Wednesday, January 19, 2005

A website for all you iceberg fans.

Here's a great website with some cool satellite images of the ice demolition derby going on in the Ross Sea north of McMurdo Station. Thanks to Jason Coleman for providing the URL to his site in one of the comment sections. It provides the latest info on how the Drygalksi Ice Tongue and the sea ice are faring throughout this slow-motion feast of destruction. Check it out.

Tuesday, January 18, 2005

Waiting on an iceberg...

The collision between iceberg B15A and the Drygalski Ice Tongue still has yet to occur. Icebergs have never been known for their punctuality. And who's going to tell a Long Island-sized iceberg that it's late? The best estimate of when it should happen is... soon. Meanwhile here's a CNN link to the latest B15A story.

Oh yeah, and here's a link to a story about little ole me in Antarctica from the Rutland Herald. Thanks to Carolyn Handy for writing it.

In other news, myself and teammate (and mid-rats chef), Mark Babas, have advanced to the championship game in our dart league. Unfortunately it's a double elimination tournament and we already lost to our opponents once. So we need to beat them twice and they need to beat us only once. Oh yeah, and our opponents are really really good.

Team Larvae took a trip out to Granite Harbor the other day (it's about 100 miles away on the continent) to try to get some late season sea urchins. On the way back we got to experience an amazing trip through the McMurdo Dry Valleys. We even landed the helicopter in a couple of places and walked around. If time permits, I'll put together a little post regarding the trip. Simply put, it was dreamy.....

Thursday, January 13, 2005

Iceberg update

I've gotten some comments regarding what is going on with the iceberg (okay, I got one comment wondering about the iceberg). Well, I'm rather busy right now, so I won't go on and on about it, but here's a link to a cool story on the iceberg.

Apparently iceberg B-15 is trying to play chicken with another large piece of ice. Too bad this piece of ice is actually a glacier (albeit a floating glacier)! The collision of B-15 with the Drygalski Ice Tongue should be fairly spectatular, in that big-picture/slow-motion sort of way. The coolest thing about the article is they compare the size of B-15 to none other than Long Island! How's that for props! I guess anything that looks even remotely like Long Island should be expected to create trouble for everyone.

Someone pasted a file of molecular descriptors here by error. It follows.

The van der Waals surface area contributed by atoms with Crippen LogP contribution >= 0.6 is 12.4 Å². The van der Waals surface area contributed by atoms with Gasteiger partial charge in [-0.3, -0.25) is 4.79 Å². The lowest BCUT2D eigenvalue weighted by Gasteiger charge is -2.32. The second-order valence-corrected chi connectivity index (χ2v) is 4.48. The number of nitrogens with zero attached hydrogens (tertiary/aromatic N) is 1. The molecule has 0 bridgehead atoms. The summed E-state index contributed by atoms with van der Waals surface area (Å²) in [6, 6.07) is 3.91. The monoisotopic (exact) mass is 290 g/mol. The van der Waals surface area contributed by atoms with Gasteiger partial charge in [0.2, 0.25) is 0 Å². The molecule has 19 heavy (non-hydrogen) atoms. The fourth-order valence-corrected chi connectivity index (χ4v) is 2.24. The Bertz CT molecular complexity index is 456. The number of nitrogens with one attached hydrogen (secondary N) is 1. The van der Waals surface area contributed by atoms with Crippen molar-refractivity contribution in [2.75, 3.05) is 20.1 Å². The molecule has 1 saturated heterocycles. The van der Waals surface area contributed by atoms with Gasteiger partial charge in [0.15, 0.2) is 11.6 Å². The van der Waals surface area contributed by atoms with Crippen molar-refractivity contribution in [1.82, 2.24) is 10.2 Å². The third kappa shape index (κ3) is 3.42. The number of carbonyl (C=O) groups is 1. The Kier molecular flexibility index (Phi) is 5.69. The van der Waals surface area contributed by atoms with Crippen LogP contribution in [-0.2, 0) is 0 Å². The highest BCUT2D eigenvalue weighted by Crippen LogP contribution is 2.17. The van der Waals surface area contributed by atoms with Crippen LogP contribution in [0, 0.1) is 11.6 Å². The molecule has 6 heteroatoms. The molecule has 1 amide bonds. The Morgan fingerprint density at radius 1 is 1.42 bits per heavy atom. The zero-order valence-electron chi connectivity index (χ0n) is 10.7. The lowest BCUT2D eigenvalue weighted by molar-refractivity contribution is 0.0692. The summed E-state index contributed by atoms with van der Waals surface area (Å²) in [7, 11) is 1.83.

Okay, gotta go, and you should go too, go to the above nasa link and try to be smarter than who you are.

Friday, January 07, 2005

The ONE and ONLY!

Firstly, congratulations to the USC TROJANS for winning their second national championship in football in two years. Last year we shared it with LSU (and rightfully so), this year we share it only with Trojan fans, period. I've been attending Trojan games for the last 8 or 9 years and it's been a tough ride. The downward days of Robinson's second tenure to the enormous failure of the Paul Hackett experiment. But once Pete Carroll got here everything changed. What he has done for this program is unbelievable. There really aren't a lot of things I like about USC as an instution, but it's football program, along with the history and tradition surrounding it, is simply amazing. And it has been especially great to see Coach Carroll be responsible for it. He was completely mistreated by the NFL and wasn't even USC's first choice. If you can believe this, Dennis Ericson was first on the list to replace Paul Hackett. The guy who just got his ass fired from the once proud flagship of the NFL, the San Fransisco 49ers. Of course the 49ers are hoping to hire Pete Carroll, along with offensive guru Norm Chow, and while they're at it take Matt Leinart with their first round pick (which they undoubtedly earned all by themselves). Don't know anything for sure, but I doubt Carroll is ready to leave USC (and I think USC would gladly sweeten his deal to help him make up his mind).

Secondly, sorry for taking an extra day to post this. It took a little while to recover from the necessary celebrations of the utterly dominating performance of the USC Trojans over the Oklahomoa Sooners. It really was something to behold.